DSO 1.5 ⇑

DIO 19.4 ⇑

DPO 2.0 ⇑

DWC 11.7 ⇑

Largest deterioration in DWC driven by a material increase in inventory holdings.

The Building Products sector experienced significant growth in 2022, with all of our sampled companies experiencing an uplift in activity, and revenue increasing by 24% (on average). The increase was driven by the residential sector, with record building approvals supported by the Government’s HomeBuilder stimulus in 2021 converting into a strong pipeline and sustained activity across 2022.

Managing the above demand presented some challenges for operators, with global supply chain issues and raw material price increases triggering significant supply side pressures during 2022. Notably, there was a 24% increase in timber, board, and joinery and an 18.4% increase in metal products. Interestingly, close to 50% of our sample were able to pass on the increased costs to their customers, evidenced by their ability to increase gross margins and EBITDA margins (relative to the prior year). This highlights the importance of Building Products operators in the context of the full property development and construction supply chain.

In terms of working capital performance, the average DWC of our sampled companies increased by 11.7 days to 81.9 days in 2022. This was primarily attributed to a significant increase in inventory holdings.

Average DIO increased by 19.4 days to 110.4 days in 2022. This meant that, on average, our sampled companies held close to four months of inventory, “locking up” an additional $2.7bn in cash. Most of the inventory build occurred in H1 2022 as the value of inventory increased and companies looked to protect against supply constraints. This was most notable in timber, where local supply was reduced following bushfires and increasing restrictions on native forest harvesting, while imports were impacted by global supply chain issues resulting in shortages and sharp prices increases.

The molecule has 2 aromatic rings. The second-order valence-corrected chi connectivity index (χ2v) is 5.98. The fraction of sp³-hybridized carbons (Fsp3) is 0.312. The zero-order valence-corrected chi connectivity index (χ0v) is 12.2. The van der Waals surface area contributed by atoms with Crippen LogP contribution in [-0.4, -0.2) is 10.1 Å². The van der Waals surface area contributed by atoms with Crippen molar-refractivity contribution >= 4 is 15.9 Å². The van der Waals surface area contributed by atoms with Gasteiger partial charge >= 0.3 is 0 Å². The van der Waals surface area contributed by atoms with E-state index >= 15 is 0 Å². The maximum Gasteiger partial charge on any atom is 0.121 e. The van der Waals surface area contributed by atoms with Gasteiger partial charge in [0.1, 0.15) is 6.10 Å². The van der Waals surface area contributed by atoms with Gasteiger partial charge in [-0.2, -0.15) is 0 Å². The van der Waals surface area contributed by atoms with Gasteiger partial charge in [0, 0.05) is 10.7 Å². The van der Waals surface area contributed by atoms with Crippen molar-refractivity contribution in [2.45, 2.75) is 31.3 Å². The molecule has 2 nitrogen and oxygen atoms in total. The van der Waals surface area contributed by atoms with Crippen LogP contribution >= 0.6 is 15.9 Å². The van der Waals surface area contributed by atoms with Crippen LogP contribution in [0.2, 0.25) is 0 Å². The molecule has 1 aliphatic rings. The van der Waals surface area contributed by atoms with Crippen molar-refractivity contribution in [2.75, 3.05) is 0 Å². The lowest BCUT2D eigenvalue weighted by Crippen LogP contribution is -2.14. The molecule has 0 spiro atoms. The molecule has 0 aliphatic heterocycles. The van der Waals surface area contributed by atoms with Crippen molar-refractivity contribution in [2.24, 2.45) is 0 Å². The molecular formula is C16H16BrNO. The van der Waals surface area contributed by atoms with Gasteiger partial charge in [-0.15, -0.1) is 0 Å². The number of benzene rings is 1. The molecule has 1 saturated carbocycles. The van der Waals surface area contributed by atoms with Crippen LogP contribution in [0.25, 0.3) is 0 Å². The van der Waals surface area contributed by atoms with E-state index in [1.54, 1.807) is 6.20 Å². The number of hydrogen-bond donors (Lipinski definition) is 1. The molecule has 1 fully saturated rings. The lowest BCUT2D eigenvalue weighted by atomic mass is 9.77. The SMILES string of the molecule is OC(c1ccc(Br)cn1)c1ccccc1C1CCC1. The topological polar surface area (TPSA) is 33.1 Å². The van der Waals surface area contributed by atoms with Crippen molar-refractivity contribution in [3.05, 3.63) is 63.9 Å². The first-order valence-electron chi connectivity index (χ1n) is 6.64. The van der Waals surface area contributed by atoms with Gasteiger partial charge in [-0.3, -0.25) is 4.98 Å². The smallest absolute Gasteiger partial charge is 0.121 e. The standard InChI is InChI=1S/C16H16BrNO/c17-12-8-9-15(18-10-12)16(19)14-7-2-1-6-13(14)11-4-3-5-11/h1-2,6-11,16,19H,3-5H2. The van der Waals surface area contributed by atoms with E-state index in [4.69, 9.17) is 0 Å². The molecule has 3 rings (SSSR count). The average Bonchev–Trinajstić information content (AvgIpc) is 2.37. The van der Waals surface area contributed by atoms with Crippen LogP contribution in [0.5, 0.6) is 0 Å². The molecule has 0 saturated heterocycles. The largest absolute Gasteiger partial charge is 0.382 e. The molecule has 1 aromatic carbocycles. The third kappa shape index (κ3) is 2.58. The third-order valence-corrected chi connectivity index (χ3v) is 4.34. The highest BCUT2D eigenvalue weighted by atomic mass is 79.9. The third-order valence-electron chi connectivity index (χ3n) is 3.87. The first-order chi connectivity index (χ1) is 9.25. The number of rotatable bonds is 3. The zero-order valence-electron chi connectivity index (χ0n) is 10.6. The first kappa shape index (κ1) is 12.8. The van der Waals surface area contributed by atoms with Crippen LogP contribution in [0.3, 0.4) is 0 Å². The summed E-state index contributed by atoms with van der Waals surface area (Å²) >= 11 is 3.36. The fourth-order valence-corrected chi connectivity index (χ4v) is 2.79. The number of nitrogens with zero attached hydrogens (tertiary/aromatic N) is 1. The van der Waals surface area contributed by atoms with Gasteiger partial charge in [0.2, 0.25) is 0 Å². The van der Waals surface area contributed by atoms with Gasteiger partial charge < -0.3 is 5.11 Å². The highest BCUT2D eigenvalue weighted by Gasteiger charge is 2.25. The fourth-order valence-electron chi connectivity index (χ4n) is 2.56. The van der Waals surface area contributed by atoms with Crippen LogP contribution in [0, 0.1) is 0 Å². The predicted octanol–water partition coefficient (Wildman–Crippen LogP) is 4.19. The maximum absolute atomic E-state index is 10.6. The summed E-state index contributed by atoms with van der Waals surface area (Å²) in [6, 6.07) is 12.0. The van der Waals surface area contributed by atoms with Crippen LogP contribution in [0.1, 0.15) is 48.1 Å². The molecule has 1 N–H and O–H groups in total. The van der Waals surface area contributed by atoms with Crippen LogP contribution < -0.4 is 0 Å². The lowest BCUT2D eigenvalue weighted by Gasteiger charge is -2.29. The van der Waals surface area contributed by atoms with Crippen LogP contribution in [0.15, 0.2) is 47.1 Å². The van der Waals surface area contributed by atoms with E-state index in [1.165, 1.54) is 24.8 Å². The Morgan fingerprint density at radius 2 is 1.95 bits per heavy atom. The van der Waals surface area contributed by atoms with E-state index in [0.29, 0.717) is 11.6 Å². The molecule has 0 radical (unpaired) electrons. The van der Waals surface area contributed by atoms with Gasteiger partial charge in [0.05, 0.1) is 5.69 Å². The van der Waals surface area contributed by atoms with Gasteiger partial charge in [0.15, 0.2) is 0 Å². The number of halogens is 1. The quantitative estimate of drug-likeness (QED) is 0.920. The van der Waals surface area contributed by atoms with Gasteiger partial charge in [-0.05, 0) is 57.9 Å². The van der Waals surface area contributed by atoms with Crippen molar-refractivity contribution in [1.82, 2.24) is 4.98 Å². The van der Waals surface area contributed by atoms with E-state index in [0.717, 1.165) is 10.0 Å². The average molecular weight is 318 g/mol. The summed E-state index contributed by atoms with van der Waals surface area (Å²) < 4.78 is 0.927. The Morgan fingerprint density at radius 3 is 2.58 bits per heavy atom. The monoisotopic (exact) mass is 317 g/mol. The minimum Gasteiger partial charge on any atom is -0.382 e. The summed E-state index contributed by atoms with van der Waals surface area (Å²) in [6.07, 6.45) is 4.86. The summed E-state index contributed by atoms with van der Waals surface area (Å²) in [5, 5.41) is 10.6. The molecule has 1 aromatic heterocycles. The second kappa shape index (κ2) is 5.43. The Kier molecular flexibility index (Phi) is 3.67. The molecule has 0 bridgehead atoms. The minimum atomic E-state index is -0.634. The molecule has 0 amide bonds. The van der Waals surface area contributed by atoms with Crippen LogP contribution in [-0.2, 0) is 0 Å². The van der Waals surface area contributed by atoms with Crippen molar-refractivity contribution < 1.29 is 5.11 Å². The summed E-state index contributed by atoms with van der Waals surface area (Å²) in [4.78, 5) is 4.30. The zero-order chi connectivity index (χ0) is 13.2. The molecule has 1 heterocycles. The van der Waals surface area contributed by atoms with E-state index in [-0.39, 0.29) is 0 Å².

Across our sampled companies, average DSO increased by 1.5 days (to 53.6 days), however average DPO increased by 2.0 days (to 64.4 days) which (on average) offset the DSO increase.

Our international benchmarking shows that Australian companies had a longer inventory cycle and shorter supplier payments cycle than their US, EU, and Asian counterparts; indicating that our relative isolation may have influenced purchasing decisions during the year.

Looking ahead for the Building Products sector, an expected easing in demand and global supply chain pressures is expected to shift the focus back to working capital and cash flow management, with a particular focus on reducing inventory holdings to longer-term averages (of between two and three months).

“Longer procurement lead times, higher production costs and a decision taken to accommodate future growth has led to greater investment in inventory.”

Vulcan Steel Pty Limited
Half year report to 30 December 2021 – 10 February 2022


COVID-19 Impact

Net working capital performance

Cash Impact ($'m)*

*A positive cash impact is a “release” of cash from working capital (improvement). A negative cash impact is additional cash invested or “locked up” in working capital (deterioration).

Building Products - financial year
Days 2021 2022 Change
DSO 52.1 53.6 1.5
DIO 91.0 110.4 19.4
DPO 62.4 64.4 2.0
DWC 70.2 81.9 11.7
Building Products - half year
Days H1 2022 H2 2022 Change
DSO 47.9 52.0 4.1
DIO 103.7 105.4 1.7
DPO 73.2 62.0 (11.2)
DWC 67.0 79.0 12.0
Best & Worst
Days Best Worst Spread
DSO 32.5 74.2 41.7
DIO 36.1 220.8 184.7
DPO 93.8 41.8 (52.0)
DWC 24.5 147.1 122.6
International Benchmarking
Days Asia EU US
DSO 79.1 58.5 57.9
DIO 103.2 102.8 97.5
DPO 80.0 86.2 69.1
DWC 95.0 67.3 80.9